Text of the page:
Born in Canada, Geoff Ryman now lives in England. He made his first sale in 1976, but it was not until 1984, with the appearance of his brilliant novella "The Unconquered Country" that he first attracted any serious attention. "The Unconquered Country," one of the best novellas of the decade, had a stunning impact on the science fiction scene of the day, and almost overnight established Ryman as one of the most accomplished writers of his generation, winning him both the British Science Fiction Award and the World Fantasy Award; it was later published in a book version, The Unconquered Country: A Life History. His novel The Child Garden: A Low Comedy won both the prestigious Arthur C. Clarke Award and the John W. Campbell Memorial Award; and his later novel Air also won the Arthur C. Clarke Award. His other novels include The Warrior Who Carried Life, the critically-acclaimed mainstream novels Was, Coming of Enkidu, The King's Last Song, Lust, and the underground cult classic 253, the "print remix" of an "interactive hypertext novel" which in its original form ran online, and which, in its print form won the Philip K. Dick Award. Four of his novellas have been collected in Unconquered Countries. His most recent books are the anthology When It Changed, the novel The Film-Makers of Mars, and the collection Paradise Tales: and Other Stories.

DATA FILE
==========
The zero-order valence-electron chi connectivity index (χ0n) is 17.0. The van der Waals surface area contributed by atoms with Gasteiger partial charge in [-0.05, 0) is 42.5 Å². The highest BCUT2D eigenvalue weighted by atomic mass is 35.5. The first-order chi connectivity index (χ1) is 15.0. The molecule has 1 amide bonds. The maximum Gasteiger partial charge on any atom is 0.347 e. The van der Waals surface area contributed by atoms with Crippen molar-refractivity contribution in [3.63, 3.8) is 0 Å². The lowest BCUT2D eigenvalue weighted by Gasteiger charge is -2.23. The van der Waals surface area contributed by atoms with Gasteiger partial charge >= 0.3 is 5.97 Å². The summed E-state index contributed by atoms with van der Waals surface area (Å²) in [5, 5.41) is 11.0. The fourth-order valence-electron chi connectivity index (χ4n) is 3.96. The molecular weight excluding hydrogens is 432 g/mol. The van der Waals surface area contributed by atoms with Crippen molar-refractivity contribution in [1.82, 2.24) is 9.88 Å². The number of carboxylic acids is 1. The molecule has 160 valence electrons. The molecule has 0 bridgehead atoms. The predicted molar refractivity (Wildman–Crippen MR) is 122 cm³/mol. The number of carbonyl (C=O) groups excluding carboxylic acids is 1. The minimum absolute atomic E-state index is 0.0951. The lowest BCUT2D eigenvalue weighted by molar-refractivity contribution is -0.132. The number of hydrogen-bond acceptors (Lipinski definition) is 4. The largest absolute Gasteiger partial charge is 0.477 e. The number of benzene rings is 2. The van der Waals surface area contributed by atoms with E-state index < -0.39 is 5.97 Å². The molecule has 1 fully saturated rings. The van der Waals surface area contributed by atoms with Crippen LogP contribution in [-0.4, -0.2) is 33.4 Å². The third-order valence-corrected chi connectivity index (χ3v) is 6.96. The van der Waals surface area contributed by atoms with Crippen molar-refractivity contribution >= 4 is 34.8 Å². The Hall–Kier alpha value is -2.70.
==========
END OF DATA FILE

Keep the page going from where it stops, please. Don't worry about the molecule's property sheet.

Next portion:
Geoff Ryman has the following works available at Clarkesworld:

Warmth

REPRINT FICTION by Geoff Ryman in Issue 132 – September 2017

I don’t remember the first time I saw BETsi. She was like the air I breathed. She was probably there when I was born. BETsi looked like a vacuum cleaner, bless her. She had long carpeted arms, and a carpeted top with loops of wool like hair. She was huggable, vaguely. I don’t remember hugging […]

Have Not Have

REPRINT FICTION by Geoff Ryman in Issue 93 – June 2014

Mae lived in the last village in the world to go on line. After that, everyone else went on Air. Mae was the village’s fashion expert. She advised on makeup, sold cosmetics, and provided good dresses. Every farmer’s wife needed at least one good dress. The richer wives, like Mr. Wing’s wife Kwan, wanted more […]
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